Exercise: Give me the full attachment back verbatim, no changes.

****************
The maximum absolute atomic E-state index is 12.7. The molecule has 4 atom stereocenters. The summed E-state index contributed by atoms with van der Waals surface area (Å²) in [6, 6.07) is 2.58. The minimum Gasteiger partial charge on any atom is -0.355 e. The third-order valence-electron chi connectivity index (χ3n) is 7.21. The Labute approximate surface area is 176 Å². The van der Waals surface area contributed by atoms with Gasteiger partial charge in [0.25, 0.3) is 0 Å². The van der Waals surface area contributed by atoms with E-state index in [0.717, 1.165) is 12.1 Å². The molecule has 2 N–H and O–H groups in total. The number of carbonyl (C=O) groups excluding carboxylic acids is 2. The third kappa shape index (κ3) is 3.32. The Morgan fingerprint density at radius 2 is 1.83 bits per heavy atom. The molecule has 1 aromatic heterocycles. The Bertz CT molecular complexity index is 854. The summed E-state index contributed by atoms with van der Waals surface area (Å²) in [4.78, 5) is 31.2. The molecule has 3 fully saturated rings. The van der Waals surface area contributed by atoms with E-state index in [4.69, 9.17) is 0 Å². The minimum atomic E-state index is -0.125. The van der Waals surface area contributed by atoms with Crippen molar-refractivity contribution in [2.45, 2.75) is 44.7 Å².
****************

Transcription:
The maximum absolute atomic E-state index is 12.7. The molecule has 4 atom stereocenters. The summed E-state index contributed by atoms with van der Waals surface area (Å²) in [6, 6.07) is 2.58. The minimum Gasteiger partial charge on any atom is -0.355 e. The third-order valence-electron chi connectivity index (χ3n) is 7.21. The Labute approximate surface area is 176 Å². The van der Waals surface area contributed by atoms with Gasteiger partial charge in [0.25, 0.3) is 0 Å². The van der Waals surface area contributed by atoms with E-state index in [0.717, 1.165) is 12.1 Å². The molecule has 2 N–H and O–H groups in total. The number of carbonyl (C=O) groups excluding carboxylic acids is 2. The third kappa shape index (κ3) is 3.32. The Morgan fingerprint density at radius 2 is 1.83 bits per heavy atom. The molecule has 1 aromatic heterocycles. The Bertz CT molecular complexity index is 854. The summed E-state index contributed by atoms with van der Waals surface area (Å²) in [4.78, 5) is 31.2. The molecule has 3 fully saturated rings. The van der Waals surface area contributed by atoms with E-state index in [4.69, 9.17) is 0 Å². The minimum atomic E-state index is -0.125. The van der Waals surface area contributed by atoms with Crippen molar-refractivity contribution in [2.45, 2.75) is 44.7 Å².